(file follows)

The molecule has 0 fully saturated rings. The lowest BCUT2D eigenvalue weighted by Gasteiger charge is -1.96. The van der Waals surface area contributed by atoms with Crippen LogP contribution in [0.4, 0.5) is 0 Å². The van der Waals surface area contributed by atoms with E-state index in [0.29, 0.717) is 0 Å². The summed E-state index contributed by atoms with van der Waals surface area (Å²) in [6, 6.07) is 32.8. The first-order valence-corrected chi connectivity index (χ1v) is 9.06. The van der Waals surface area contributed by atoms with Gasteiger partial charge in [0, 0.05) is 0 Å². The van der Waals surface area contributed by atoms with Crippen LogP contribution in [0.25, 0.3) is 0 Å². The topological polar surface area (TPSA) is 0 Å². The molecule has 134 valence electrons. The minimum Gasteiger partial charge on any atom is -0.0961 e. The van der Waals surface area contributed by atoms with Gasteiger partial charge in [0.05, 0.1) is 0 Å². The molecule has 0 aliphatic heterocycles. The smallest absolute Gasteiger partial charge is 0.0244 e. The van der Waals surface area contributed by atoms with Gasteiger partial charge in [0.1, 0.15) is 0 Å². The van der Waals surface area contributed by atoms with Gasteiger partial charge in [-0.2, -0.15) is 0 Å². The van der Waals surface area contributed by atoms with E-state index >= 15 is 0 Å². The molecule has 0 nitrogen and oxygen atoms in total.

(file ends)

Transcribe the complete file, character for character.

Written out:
The molecule has 0 fully saturated rings. The lowest BCUT2D eigenvalue weighted by Gasteiger charge is -1.96. The van der Waals surface area contributed by atoms with Crippen LogP contribution in [0.4, 0.5) is 0 Å². The van der Waals surface area contributed by atoms with E-state index in [0.29, 0.717) is 0 Å². The summed E-state index contributed by atoms with van der Waals surface area (Å²) in [6, 6.07) is 32.8. The first-order valence-corrected chi connectivity index (χ1v) is 9.06. The van der Waals surface area contributed by atoms with Gasteiger partial charge in [0, 0.05) is 0 Å². The van der Waals surface area contributed by atoms with Crippen LogP contribution in [0.25, 0.3) is 0 Å². The topological polar surface area (TPSA) is 0 Å². The molecule has 134 valence electrons. The minimum Gasteiger partial charge on any atom is -0.0961 e. The van der Waals surface area contributed by atoms with Gasteiger partial charge in [0.05, 0.1) is 0 Å². The molecule has 0 aliphatic heterocycles. The smallest absolute Gasteiger partial charge is 0.0244 e. The van der Waals surface area contributed by atoms with Gasteiger partial charge in [0.1, 0.15) is 0 Å². The van der Waals surface area contributed by atoms with Gasteiger partial charge in [-0.2, -0.15) is 0 Å². The van der Waals surface area contributed by atoms with E-state index >= 15 is 0 Å². The molecule has 0 nitrogen and oxygen atoms in total.